Friday, January 25, 2008

A slight edge can cut

Happy Friday.

I should open up a Rock 'n Roll restaurant that's named "TJIF" (Thank Jimi It's Friday.)

Competition. This is a theme I keep yelling about (and I bet I'm yelling louder than you!)

It seems like when we're on the bottom rung of any discipline, we have no competition. We know we're nothing, we look to the upper echelons with an inspirational awe, and we buckle down and work. We can learn a lot in this mindset.

Interestingly enough, as soon as we're on the second rung of this endless ladder, competition enters with a force.

I was at the gym the other day. (Turns out this weightlifting is going to teach me a lot about music.) Anyways, a guy walked in who was skinnier than I was. My eyes almost bugged out of my head! In the three weeks I've been a member, I've been the smallest, weakest, most pathetic ape in that apehouse. All of the other guys are so strong, you just tune 'em out, and go about benching fuzzy slippers, or something heavy like that.

But there was skinny dude. "Ah ha!" I said. "Look at that fool - he's not lifting that bar correctly."

Wow. I realized how stupid my inner dialogue sounded. Here I was, and I don't even know how to do a dozen things correctly on that floor. But since I was now on the second rung, that slight edge was cutting me. And instead of concentrating on my workout, I started comparing. And the gym is the wrong place to do that.

So is the guitar. Why is it that we're so fiercely competitive when it comes to the instrument? Our quest to rule gets pretty nasty sometimes. And what's the point, anyway? I've said it before, and I'll say it again. The guitar, treated in this manner, is a useless, overpriced, fancy noisemaker.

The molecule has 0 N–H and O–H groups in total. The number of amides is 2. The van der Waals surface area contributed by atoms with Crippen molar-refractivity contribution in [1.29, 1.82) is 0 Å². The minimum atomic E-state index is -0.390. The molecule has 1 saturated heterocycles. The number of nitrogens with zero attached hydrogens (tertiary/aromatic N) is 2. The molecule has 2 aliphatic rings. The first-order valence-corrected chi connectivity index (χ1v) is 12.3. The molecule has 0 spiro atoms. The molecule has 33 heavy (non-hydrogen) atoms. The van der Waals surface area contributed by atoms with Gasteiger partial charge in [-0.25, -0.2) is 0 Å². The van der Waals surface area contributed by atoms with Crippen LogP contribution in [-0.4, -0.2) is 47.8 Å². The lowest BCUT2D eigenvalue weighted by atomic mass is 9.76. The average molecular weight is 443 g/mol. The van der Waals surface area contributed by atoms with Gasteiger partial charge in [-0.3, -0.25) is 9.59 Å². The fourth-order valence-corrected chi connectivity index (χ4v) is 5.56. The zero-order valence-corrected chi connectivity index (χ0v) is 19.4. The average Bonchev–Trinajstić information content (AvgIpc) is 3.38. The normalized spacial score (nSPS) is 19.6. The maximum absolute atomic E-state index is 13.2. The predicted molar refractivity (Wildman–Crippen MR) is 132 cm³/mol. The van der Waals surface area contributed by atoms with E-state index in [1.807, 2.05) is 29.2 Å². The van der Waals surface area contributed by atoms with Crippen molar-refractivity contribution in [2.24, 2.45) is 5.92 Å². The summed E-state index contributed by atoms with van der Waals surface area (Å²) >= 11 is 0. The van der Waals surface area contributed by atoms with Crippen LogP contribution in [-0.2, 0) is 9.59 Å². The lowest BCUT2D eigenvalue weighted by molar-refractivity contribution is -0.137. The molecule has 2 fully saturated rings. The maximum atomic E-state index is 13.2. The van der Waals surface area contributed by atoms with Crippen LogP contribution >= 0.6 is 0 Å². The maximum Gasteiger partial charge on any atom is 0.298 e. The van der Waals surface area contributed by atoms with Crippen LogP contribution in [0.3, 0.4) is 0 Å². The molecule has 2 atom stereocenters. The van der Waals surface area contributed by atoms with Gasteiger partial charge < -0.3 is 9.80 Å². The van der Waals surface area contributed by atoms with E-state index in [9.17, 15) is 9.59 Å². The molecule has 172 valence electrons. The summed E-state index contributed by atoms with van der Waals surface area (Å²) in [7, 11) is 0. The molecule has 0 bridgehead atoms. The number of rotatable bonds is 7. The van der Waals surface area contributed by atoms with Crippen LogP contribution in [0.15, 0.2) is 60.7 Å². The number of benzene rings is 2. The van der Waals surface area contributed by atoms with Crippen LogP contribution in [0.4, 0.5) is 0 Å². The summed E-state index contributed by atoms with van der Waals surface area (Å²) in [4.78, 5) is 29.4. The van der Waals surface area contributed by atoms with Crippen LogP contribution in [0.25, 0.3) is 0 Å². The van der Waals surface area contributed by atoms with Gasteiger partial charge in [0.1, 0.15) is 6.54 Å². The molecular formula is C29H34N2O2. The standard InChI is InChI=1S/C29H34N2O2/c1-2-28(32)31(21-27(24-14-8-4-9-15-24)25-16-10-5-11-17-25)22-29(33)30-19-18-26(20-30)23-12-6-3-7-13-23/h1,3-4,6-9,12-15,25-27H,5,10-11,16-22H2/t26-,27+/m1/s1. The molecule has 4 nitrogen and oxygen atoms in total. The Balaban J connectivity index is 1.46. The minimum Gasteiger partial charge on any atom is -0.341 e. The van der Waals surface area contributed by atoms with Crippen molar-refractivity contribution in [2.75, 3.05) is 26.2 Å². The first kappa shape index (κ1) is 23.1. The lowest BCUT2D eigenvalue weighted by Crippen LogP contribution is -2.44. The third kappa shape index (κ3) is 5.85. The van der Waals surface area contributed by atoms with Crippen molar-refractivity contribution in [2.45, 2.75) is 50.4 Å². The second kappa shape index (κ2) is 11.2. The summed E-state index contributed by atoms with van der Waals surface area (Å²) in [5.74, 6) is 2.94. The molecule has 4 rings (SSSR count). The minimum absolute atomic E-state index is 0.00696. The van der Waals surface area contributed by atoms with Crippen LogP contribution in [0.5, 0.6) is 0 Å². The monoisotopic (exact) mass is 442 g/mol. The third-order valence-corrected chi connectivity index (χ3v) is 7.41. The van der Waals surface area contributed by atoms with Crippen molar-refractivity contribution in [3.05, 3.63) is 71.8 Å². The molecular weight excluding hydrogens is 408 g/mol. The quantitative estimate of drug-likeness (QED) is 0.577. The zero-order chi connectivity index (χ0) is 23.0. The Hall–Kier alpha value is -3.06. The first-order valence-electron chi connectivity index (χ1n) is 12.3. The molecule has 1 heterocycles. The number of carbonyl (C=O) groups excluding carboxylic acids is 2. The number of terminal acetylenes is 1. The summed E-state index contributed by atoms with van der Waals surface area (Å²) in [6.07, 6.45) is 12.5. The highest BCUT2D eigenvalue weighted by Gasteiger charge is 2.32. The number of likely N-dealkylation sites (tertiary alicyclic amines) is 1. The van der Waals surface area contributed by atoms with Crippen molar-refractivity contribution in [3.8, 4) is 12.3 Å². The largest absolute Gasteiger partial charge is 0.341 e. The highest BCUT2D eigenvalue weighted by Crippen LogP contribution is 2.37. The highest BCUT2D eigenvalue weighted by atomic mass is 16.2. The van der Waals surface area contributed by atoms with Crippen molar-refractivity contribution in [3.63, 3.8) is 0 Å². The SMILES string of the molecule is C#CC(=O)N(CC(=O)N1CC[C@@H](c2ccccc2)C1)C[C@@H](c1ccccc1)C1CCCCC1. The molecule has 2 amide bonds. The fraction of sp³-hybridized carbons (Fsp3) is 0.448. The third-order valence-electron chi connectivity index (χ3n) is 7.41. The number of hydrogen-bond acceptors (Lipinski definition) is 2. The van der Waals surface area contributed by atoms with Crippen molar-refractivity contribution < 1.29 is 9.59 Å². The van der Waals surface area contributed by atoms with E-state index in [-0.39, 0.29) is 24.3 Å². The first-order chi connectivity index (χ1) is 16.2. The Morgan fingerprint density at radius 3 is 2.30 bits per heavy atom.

This slight edge, being every so slightly stronger, faster, or more knowledgeable, is deadly.

I've read about it in stories - Two friends are alone in the world, in dire poverty, and without hope. Suddenly, one friend receives unexpected slightly good fortune, and instead of sharing it's joys, uses it to set himself above his friend.

Perhaps it's two normal people, muddling along in their day. One friend does well in the stock market, and buys his way out of his current class situation. Leaving, of course, the other party to be looked down upon.

I've also heard this happens in social issues around the world.

The twisted logic to this is: If there's someone to look down upon, then I must be climbing up!

You can see how dangerous, and unhealthy, this logic is. It just feels bad, too!

I propose an idea: Don't compare to other people. But if you really must, compare yourself to your past skills. If you can play better than you did a year ago, super. If you can play better than you did a week ago, superb. Imagine the guitarist from last week as a separate person, and you can pit your current skills against them.

Hopefully, you'll win every time.

But why play to win? How about...Play for playing's sake?

1 comment:

PrzeSzkoda said...

Actually, playing the guitar (or any other instrument, especially your voice) is quite a bit like working out - it's both physical AND mental, and actually the similarities are really striking.

Anyhow, I wouldn't underestimate skinny guys. :) I'm quite beefy meself, am (I believe ;) ) pretty strong and actually look that, but the gym's taught me that looks are deceitful. Quite a lot of older people, skinnier and looking less muscular than I, are much, much stronger - heck, the caretaker of the gym is almost 50, not-quite-healthy looking and has got an awful limp, but this one time I saw him bench-press 130 KG ten times in a row without breaking a sweat, just like that.

One more thing, something closely related to the world of guitar - some long-timers at the gym might not be able to take-on that much weight in certain exercises, but once they get to the areas they've been spending quite a bit of time on, they get stunning. Say, there's this one guy attending my usual gym that used to do some sorta' kick-based martial art, taek-won-do or somesuch. So, his upper body isn't that strong (I can do better :P even though I've been at the gym for a relatively short time). But, when he starts doing the real hard work, training his legs... you get the picture.

Same with guitar playing - I wouldn't underestimate, for instance, a player who can't really find his/her footing when asked to shred away - 'cause they could as well mop the floor with you once you got to, say, JAZZ away.

But, it's still best to practice in all directions, just like - again! - at the gym. Another example based on my gym dudes - a guy really beefed up and dangerous looking waist-up. But, waist down... (not that, you pervs!) his legs are so skinny, one gets to wonder how the hell's he dragging that upper body of his. And 'ts true, he can barely pull any weight when doing leg exercises.

Enough of my ranting, cheers!
Przemyslaw 'Pastor' Szkodzinski